Evaluation of antigen and antibody rapid detection tests for Trypanosoma evansi infection in camels in Kenya.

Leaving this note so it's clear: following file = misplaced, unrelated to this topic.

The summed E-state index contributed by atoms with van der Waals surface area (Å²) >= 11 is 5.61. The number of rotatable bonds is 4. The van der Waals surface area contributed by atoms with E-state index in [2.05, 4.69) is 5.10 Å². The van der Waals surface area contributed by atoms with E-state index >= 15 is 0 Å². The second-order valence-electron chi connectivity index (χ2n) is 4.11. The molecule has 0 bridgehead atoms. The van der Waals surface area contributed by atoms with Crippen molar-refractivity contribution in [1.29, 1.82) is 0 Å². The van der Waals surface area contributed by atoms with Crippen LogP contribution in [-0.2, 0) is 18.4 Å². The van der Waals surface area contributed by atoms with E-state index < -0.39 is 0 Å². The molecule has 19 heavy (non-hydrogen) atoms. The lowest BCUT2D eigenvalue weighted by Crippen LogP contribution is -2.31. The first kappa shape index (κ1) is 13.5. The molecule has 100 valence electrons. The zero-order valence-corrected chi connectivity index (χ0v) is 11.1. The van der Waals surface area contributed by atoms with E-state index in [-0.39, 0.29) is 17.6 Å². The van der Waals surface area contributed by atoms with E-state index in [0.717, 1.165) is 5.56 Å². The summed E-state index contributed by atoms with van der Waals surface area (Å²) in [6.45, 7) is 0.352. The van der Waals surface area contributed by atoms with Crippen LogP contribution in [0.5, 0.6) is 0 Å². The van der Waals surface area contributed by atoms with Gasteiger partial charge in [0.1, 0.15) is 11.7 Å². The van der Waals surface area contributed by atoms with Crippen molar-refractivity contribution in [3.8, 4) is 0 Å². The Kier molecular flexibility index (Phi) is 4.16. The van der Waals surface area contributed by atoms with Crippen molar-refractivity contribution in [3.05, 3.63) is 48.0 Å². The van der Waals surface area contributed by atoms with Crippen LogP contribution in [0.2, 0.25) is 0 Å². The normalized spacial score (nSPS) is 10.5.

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The card agglutination test for Trypanosoma evansi (CATT/T. evansi) for the detection of antibodies, and Suratex for the detection of circulating antigens were compared in a cross-sectional study involving camels in eastern and central parts of Kenya. Of the 2227 camels screened, 2038 were owned by nomadic pastoralists in T. evansi endemic areas in eastern Kenya. A herd of 86 camels were from a ranch in Mugwoni. In Athi River area, 35 camels belonged to Kenya Trypanosomiasis Research Institute, and 68 were slaughter animals. Diagnostic sensitivity estimates were obtained by testing sera from 51 camels that had been found to be parasitologically positive by the haematocrit centrifugation technique, buffy-coat technique and mouse inoculation. Diagnostic specificity was estimated by testing sera from 35 camels known to be trypanosome-free. Positive and negative predictive values (NPVs) were calculated using a range of prevalence values. The sensitivity of CATT/T. evansi (68.6%) was higher than that of Suratex (58.8%), but not significantly. Both tests had equally high specificity (100%). The overall prevalence was 2.3% (51 out of 2227) by parasite detection, 32.2% (327 out of 1017) by CATT/T. evansi and 19.6% (188 out of 961) by Suratex. Overall, there was a positive association between CATT/T. evansi and Suratex though the strength of association was low (McNemar's test=46.12, P=0.001; kappa=0.26, CI: 0.20-0.33). Parasite prevalence ranged from 0% in several herds to 27.8% in a herd in Isiolo. Prevalence was highest in Isiolo with 2.5% (51 out of 2030) by parasitological detection, 38.8% (321 out of 828) by CATT/T. evansi and 21.9% (169 out of 772) by Suratex. In Mugwoni prevalence was 7 and 18% by CATT/T. evansi and Suratex, respectively, and no parasites were detected. In Athi River Suratex detected 2.9% (3 out of 103) positive while CATT/T. evansi and parasitological methods gave negative results. At prevalence values between 10 and 100%, CATT/T. evansi as well as Suratex had infinitely high positive predictive values, whereas Suratex had a lower NPV than CATT/T. evansi. In conclusion, results of this study showed that CATT/T. evansi and Suratex were able to detect aparasitaemic infections rapidly and were more sensitive than parasitological methods in revealing the true extent of trypanosomosis in a herd. The tests effectively complemented parasitological methods in the detection of T. evansi infections in camels.